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This Day in WWII 17 December 1939 - 1944 *1938


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EsterbrookPenAd-Dec1942.jpg Esterbrook Pen Ad - December 1942

1939: Unable to complete the repairs to the Admiral Graf Spee within 24 hours, the time limit stipulated by international law for foreign warships in neutral ports to leave and under strict orders by OKM not to go in to internment in Uruguay, Captain Langsdorff takes his ship outside the harbor of Montevideo and orders his crew to scuttle her, thus denying the British fleet that's converging on the River Plate the opportunity of destroying her in an unequal battle.

1939: Russian forces launch heavy attacks at Summa, Finland.

Anne%20Francis1.jpg **Anne Francis

1940: Home Office announces third German spy hanged at Pentonville Prison. Winchester housewife sentenced to death for spying. Rations increased temporarily in Britain for Christmas week.

1940: Fifty British Bomber Command Whitley and Hampden bombers attack German seaplane bases on the island of Sylt, part of the Frisian Islands.

Anne%20Francis2.jpg Anne Francis

1940: While pursuing the retreating Italians, the British forces in North Africa take Sollum, Fort Capuzzo and several other crucial Italian defensive positions. They also capture another 38,000 Italians along the way.

1940: Destroyer Acheron sunk by mine off Isle of Wight.

Anne%20Francis3.jpg Anne Francis

1941: After strong resistance, Rommel's forces retreat from the Gazala defensive area.

1941: Japanese troops make gains in northern Malaya and are now only 10 miles from Penang, as British and Commonwealth forces begin to fall back to the river Perak.

1941: Japanese forces make landings in northern Borneo.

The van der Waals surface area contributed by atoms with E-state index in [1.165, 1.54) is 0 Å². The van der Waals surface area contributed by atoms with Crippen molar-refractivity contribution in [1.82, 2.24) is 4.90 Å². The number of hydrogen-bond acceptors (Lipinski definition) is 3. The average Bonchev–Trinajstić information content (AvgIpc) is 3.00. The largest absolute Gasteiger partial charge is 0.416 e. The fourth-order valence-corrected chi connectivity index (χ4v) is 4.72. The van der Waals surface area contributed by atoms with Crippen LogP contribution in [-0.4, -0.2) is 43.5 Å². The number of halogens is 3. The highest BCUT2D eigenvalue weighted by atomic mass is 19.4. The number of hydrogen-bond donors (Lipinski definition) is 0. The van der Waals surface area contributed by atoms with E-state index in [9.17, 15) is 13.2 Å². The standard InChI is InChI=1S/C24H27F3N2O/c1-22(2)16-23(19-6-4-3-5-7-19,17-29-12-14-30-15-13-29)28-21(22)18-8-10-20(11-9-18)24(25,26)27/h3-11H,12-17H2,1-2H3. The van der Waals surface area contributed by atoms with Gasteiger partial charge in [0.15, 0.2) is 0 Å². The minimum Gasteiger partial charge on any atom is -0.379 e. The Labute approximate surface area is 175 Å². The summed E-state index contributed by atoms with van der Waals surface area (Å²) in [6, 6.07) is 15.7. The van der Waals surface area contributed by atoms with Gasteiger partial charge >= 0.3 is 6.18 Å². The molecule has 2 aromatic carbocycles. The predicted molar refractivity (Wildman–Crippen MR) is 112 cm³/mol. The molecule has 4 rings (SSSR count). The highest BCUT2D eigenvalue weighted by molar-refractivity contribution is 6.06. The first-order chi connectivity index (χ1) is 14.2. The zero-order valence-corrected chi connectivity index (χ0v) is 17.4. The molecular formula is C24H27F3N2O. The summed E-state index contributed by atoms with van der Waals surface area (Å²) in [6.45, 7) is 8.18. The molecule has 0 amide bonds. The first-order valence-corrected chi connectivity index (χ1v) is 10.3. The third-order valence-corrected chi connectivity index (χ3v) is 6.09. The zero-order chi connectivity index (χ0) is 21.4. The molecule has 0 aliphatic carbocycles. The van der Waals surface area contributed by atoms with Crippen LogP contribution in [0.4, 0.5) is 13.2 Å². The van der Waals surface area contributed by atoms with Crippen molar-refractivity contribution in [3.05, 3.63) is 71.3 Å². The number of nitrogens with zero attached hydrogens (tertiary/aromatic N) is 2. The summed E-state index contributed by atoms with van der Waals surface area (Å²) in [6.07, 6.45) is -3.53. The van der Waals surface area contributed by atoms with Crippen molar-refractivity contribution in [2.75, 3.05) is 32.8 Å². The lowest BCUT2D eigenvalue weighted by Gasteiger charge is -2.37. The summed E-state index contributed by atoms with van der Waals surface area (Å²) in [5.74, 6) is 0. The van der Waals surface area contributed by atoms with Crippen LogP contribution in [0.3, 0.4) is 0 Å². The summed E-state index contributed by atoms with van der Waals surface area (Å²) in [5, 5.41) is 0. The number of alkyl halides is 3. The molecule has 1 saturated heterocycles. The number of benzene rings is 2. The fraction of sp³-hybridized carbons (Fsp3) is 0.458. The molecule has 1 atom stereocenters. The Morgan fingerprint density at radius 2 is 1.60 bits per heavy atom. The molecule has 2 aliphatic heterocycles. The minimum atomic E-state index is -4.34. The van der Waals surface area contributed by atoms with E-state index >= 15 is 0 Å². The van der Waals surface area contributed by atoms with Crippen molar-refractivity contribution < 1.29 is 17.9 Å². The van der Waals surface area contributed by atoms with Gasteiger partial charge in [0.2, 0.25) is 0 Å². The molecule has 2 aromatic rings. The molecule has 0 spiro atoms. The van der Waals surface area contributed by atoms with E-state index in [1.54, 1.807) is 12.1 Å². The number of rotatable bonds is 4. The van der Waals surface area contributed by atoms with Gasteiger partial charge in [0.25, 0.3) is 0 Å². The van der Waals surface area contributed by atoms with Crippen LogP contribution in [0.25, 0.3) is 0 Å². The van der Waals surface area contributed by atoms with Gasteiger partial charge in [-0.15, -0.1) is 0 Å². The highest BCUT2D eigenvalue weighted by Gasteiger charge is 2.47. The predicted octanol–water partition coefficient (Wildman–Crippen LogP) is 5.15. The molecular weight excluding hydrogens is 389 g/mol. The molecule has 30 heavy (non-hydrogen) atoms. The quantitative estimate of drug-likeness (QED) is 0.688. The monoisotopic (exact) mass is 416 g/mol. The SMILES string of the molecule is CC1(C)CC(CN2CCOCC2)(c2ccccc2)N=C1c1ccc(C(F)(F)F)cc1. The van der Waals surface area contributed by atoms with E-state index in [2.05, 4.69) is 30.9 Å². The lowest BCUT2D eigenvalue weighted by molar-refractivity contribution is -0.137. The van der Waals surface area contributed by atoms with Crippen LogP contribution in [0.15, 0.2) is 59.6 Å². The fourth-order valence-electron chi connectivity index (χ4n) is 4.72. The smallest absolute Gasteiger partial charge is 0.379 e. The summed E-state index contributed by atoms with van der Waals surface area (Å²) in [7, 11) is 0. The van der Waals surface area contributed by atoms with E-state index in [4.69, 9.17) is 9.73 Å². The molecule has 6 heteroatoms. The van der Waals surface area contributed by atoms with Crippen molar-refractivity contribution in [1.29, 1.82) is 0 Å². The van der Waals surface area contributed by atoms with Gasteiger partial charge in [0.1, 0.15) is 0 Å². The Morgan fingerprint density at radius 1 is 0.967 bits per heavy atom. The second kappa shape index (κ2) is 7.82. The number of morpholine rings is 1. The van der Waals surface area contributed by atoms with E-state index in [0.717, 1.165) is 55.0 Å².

Anne%20Francis4.jpg Anne Francis

1942: The British Parliament vows to avenge Nazi crimes against Jews, as Eden announces that the Germans 'are now carrying into effect Hitler's often repeated intention to exterminate the Jewish people in Europe'. U.S. declares those crimes will be avenged.

1942: The Final US-Australian assault on Buna begins.

Anne%20Francis5.jpg Anne Francis

1943: The U.S. Fifth Army captures the village of San Pietro in central Italy after 10 days of heavy fighting.

1943: Roosevelt reveals a plot to assassinate him at Teheran.

1943: U.S. forces invade Japanese-held New Britain Island in New Guinea.

HamiltonWatchAd-Dec1942.jpg Hamilton Watch Ad - December 1942

1944: U.S. approves end to internment of Japanese Americans. U.S. Major General Henry C. Pratt issues Public Proclamation No. 21, declaring that Japanese American "evacuees" from the West Coast could return to their homes effective January 2, 1945.

1944: After some deep penetrations into the lines of the unprepared American forces, the Germans make only slow progress due to limited roads as well as difficult terrain and weather conditions in the Ardennes, not reaching any assigned first day objectives. The allies rush reinforcements to the Ardennes.

Anne%20Francis6.jpg Anne Francis

1944: The German Army renews the attack on the Belgian town of Losheimergraben against the defending Americans during the Battle of the Bulge.

Malmedy-1944.jpg

1944: The bodies of 81 American soldiers from Battery B of the 285th Field Artillery Observation Battalion, killed by Waffen SS troops, Dec. 17, 1944, during the Battle of the Bulge near the Belgian town of Malmedy. (MORE INFO)

1944: U.S. troops capture San Jose airbase on Mindoro.

Anne%20Francis7.jpg Anne Francis

1944: The U.S. Army Air Force begins preparations for dropping the Atomic Bomb by establishing the 509th Composite Group to operate the B-29s that will deliver the bomb.

*1938: Italy declares the 1935 pact with France invalid, because ratifications had not been exchanged. France denies the argument.

Anne%20Francis8.jpg Anne Francis

**One tall, cool drink of water, the beautiful, curvaceous, mole-lipped Anne Francis got into show business quite early in life. She was born Anne Lloyd Francis on September 16, 1930 in Ossining, New York (which is near Sing Sing prison), the only child of Phillip, a businessman/salesman, and Edith Francis. A natural little beauty, she became a John Robert Powers model at age 6(!) and swiftly moved into radio soap work and TV in New York. By 11, she was making her stage debut on Broadway alongside Gertrude Lawrence in the star's 1941 hit vehicle "Lady in the Dark". All the while portraying Ms. Lawrence's character as a child, Anne was attending New York's Professional Children's School.